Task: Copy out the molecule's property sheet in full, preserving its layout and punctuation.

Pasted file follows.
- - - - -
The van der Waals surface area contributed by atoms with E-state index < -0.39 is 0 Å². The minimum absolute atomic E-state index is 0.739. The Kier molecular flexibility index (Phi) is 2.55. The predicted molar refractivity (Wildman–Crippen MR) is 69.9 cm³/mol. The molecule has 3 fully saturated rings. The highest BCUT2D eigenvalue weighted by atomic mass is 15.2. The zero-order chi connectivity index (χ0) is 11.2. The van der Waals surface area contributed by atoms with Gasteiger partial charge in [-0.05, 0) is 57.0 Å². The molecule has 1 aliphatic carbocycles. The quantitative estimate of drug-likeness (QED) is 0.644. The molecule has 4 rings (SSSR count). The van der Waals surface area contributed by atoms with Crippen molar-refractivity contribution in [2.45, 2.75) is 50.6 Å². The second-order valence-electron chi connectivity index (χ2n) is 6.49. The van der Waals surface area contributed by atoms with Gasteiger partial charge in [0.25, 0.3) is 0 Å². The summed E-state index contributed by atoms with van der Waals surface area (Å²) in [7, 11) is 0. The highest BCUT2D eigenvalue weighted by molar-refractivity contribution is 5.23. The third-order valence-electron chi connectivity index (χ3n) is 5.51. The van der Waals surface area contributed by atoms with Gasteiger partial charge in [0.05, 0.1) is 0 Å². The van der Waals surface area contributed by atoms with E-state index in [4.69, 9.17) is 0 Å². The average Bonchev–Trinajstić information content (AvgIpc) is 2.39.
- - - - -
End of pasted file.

The van der Waals surface area contributed by atoms with E-state index < -0.39 is 0 Å². The minimum absolute atomic E-state index is 0.739. The Kier molecular flexibility index (Phi) is 2.55. The predicted molar refractivity (Wildman–Crippen MR) is 69.9 cm³/mol. The molecule has 3 fully saturated rings. The highest BCUT2D eigenvalue weighted by atomic mass is 15.2. The zero-order chi connectivity index (χ0) is 11.2. The van der Waals surface area contributed by atoms with Gasteiger partial charge in [-0.05, 0) is 57.0 Å². The molecule has 1 aliphatic carbocycles. The quantitative estimate of drug-likeness (QED) is 0.644. The molecule has 4 rings (SSSR count). The van der Waals surface area contributed by atoms with Crippen molar-refractivity contribution in [2.45, 2.75) is 50.6 Å². The second-order valence-electron chi connectivity index (χ2n) is 6.49. The van der Waals surface area contributed by atoms with Gasteiger partial charge in [0.25, 0.3) is 0 Å². The summed E-state index contributed by atoms with van der Waals surface area (Å²) in [7, 11) is 0. The highest BCUT2D eigenvalue weighted by molar-refractivity contribution is 5.23. The third-order valence-electron chi connectivity index (χ3n) is 5.51. The van der Waals surface area contributed by atoms with Gasteiger partial charge in [0.05, 0.1) is 0 Å². The van der Waals surface area contributed by atoms with E-state index in [4.69, 9.17) is 0 Å². The average Bonchev–Trinajstić information content (AvgIpc) is 2.39.